DEFENSEMEN: D+. Friday’s game footage will not be used by Hutton for his personal highlight reel. He was late reacting when Jackson Cates scored that second goal and as mentioned above, he deserved his major. Daschke was a little flat-footed on that shorthanded breakaway. UMD managed 37 shots, equaling the fourth-highest total allowed by Miami this season. River Rymsha was first star out of this group.
GOALTENDING: B-. The first goal was on a breakaway, the second Larkin had no chance on, the third he should’ve stopped and the fourth he lost his stick and positioning when he was bumped at the side of the crease. Larkin wasn’t that bad but he wasn’t great either. Uhelski was great and had to be or this one would’ve gotten out of hand. Individually Larkin was a C-, Uhelski an A.
LINEUP CHANGES: Melnick missing his third straight game was the biggest news in terms of the lineup. It was hoped he would return for this series but he will shoot for Colorado College next weekend.
Defenseman Andrew Sinard sat after playing six straight games, as the RedHawks elected to use 13 forwards. Zach LaValle dressed in that extra spot after being scratched for the last six.
Uhelski was the starter last Saturday and ended up logged 35 relief minutes in this one.
FINAL THOUGHTS: It was the first regular season home game for Miami in seven weeks and proved quite anticlimactic.
It feels like the game could’ve been completely different had Swaney not scored late in the first period but that seemed to shift the Bulldogs’ play to a higher gear and Miami could not match UMD in any facet for the balance of the game.
Minnesota-Duluth looks like a team poised to repeat as national champions, and in this game, the RedHawks were nowhere near that level.
Preview: Minn.-Duluth at Miami
No set of euphemisms can shield the obvious: Minnesota-Duluth has owned Miami the past few seasons.
The Bulldogs are 11-1-1 vs. the RedHawks since the start of the 2016 calendar year and 15-4-2 vs. MU overall.
If there’s good news for Miami it’s that the lone win during its current drought vs. UMD came on home ice last season.
And the RedHawks have defended their home rink well this season, going 6-2-2 at Cady Arena.
BoB takes a look at the upcoming series between these teams:
WHO: No. 5 Minnesota-Duluth Bulldogs (12-6-2) at Miami RedHawks (9-9-4).
WHERE: Cady Arena (3,642), Oxford, Ohio.
WHEN: Friday – 7:35 p.m.; Saturday – 7:05 p.m.
UMD RADIO: KDAL-AM (610), Duluth, Minn.
MIAMI RADIO: WKBV-AM (1490), Richmond, Ind.
NOTES: Duluth is one of the best defensive teams in Division I.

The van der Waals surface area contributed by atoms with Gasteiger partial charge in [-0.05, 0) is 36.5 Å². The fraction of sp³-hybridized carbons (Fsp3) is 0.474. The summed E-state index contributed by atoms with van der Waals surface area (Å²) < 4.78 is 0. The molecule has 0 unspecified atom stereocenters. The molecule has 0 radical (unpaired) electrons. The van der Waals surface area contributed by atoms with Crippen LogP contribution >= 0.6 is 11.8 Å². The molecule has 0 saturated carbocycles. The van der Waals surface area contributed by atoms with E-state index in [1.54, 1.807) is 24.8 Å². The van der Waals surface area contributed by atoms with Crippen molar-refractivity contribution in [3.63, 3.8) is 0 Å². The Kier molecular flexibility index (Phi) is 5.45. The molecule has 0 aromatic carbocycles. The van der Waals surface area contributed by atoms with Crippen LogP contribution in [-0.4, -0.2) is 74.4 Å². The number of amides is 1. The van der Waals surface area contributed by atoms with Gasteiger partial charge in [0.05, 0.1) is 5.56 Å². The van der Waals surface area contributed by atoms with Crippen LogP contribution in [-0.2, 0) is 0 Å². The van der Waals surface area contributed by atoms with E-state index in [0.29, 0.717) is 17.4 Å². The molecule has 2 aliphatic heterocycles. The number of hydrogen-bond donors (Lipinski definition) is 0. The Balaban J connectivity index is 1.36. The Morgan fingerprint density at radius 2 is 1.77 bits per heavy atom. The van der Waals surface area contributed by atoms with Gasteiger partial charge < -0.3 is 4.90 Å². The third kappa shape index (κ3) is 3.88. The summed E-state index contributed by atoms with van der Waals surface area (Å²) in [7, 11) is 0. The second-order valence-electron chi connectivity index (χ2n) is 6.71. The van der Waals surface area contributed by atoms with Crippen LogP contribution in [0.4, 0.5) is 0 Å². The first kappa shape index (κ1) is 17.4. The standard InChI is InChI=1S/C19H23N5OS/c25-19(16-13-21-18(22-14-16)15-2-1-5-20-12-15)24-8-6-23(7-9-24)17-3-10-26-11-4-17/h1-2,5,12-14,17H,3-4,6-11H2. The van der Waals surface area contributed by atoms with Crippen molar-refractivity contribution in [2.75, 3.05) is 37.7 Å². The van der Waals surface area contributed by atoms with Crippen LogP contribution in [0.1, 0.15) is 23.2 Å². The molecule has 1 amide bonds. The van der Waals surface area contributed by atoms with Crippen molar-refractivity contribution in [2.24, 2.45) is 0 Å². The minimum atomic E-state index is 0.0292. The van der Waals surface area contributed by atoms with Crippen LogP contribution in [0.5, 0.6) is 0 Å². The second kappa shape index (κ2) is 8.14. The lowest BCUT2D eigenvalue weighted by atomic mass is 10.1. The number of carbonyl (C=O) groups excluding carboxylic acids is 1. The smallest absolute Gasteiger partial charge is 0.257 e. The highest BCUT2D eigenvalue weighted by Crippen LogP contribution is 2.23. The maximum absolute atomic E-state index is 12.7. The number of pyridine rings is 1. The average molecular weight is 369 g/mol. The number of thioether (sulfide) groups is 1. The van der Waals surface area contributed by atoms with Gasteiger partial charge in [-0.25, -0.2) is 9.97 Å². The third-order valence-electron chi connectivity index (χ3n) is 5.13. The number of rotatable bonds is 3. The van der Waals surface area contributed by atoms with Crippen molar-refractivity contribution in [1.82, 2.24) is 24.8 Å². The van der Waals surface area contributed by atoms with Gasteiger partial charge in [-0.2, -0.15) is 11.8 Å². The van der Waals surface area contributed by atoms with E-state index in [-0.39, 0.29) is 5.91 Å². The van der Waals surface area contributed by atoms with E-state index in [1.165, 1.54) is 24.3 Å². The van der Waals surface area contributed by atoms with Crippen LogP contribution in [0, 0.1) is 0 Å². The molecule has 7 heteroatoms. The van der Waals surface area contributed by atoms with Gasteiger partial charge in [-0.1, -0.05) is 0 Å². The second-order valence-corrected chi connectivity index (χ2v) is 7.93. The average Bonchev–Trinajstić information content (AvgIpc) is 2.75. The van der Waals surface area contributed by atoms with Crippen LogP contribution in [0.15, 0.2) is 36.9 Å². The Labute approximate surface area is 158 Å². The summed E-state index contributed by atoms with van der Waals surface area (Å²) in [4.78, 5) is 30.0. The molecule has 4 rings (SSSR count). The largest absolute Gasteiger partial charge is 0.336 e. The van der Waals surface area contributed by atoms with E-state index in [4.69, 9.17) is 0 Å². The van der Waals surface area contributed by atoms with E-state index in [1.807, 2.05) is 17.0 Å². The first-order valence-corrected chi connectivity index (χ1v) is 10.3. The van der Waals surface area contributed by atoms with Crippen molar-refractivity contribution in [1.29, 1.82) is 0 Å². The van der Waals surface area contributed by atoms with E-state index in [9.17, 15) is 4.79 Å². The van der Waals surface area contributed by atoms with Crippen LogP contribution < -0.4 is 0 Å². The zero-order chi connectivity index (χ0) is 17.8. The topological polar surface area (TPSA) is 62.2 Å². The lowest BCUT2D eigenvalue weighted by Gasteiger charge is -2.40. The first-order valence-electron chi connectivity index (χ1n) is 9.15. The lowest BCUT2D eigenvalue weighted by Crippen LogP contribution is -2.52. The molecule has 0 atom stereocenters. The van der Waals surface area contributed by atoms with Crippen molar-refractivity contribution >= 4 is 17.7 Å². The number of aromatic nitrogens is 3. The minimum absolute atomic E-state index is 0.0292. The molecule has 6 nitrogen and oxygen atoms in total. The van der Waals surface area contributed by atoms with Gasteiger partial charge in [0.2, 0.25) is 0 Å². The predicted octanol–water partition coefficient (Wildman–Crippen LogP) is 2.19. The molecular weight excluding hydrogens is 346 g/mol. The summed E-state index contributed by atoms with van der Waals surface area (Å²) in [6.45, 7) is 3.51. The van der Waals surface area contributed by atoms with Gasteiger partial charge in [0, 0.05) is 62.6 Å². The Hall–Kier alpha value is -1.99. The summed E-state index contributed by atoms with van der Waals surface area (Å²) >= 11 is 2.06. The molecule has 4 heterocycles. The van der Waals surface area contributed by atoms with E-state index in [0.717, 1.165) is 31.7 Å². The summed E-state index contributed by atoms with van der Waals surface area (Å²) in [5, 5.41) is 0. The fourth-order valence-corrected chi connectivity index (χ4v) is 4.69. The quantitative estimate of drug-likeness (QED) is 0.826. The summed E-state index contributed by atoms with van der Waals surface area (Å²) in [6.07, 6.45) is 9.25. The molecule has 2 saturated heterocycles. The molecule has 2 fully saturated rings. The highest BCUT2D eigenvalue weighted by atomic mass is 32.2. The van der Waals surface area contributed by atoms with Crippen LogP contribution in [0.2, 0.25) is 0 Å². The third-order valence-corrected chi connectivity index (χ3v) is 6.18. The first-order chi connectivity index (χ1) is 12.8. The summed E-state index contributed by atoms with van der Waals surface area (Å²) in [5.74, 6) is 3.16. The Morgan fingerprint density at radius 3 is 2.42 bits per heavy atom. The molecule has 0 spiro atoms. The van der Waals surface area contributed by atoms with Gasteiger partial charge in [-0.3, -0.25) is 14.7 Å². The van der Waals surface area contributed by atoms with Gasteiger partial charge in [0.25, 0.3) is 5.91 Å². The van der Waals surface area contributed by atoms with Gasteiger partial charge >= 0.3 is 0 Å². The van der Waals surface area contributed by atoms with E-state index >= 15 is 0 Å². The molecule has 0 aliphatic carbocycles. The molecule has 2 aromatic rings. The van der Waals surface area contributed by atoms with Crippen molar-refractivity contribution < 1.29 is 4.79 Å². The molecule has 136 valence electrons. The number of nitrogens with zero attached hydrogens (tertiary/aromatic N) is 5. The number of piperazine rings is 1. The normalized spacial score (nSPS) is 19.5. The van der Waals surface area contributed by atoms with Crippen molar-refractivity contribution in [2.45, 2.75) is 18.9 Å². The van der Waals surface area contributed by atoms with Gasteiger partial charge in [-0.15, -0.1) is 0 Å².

The Bulldogs allow very few shots, and the overwhelming majority of those are snagged by goalie Hunter Shepard.
Minnesota-Duluth is tops in the conference in goals allowed (41) and seventh in the NCAA defensively at 2.05 goals against per game.
Opponents average just 23.0 shots, and the Bulldogs’ defense corps consists of five sophomores and a junior with another junior between the pipes.
Second-round pick Scott Perunovich leads all defensemen in points (18) and the entire team in assists (16).
Blueliners Nick Wolff, the lone junior in this corps, and Kings draftee Mikey Anderson also have offensive ability, as Wolff is 2-7-9 with 62 penalty minutes, and Anderson has scored three times.
Jets second-round pick Dylan Samberg, Louis Roehl and Matt Anderson round out Minnesota-Duluth’s top six on defense.
Shepard led the Bulldogs to the national championship last season by allowing just five goals in four NCAA Tournament contests. He posted a 1.91 goals-against average in 2017-18 and is at 1.92 this season.
Shepard’s GAA is eighth-best in college hockey and he has a save percentage of .916. He has played all but 16 minutes in net for Minnesota-Duluth this season.
Up front, Justin Richards’ emergence has been a major storyline for the Bulldogs. He leads the team with 12 assists and 19 points, and he has also scored seven times, including a pair of game winners.
The sophomore had zero goals in 44 games last season and finished with nine helpers.
Parker Mackay is team captain and one of the top two-way players in the conference. He has a Bulldogs-best eight goals plus eight assists for 16 points.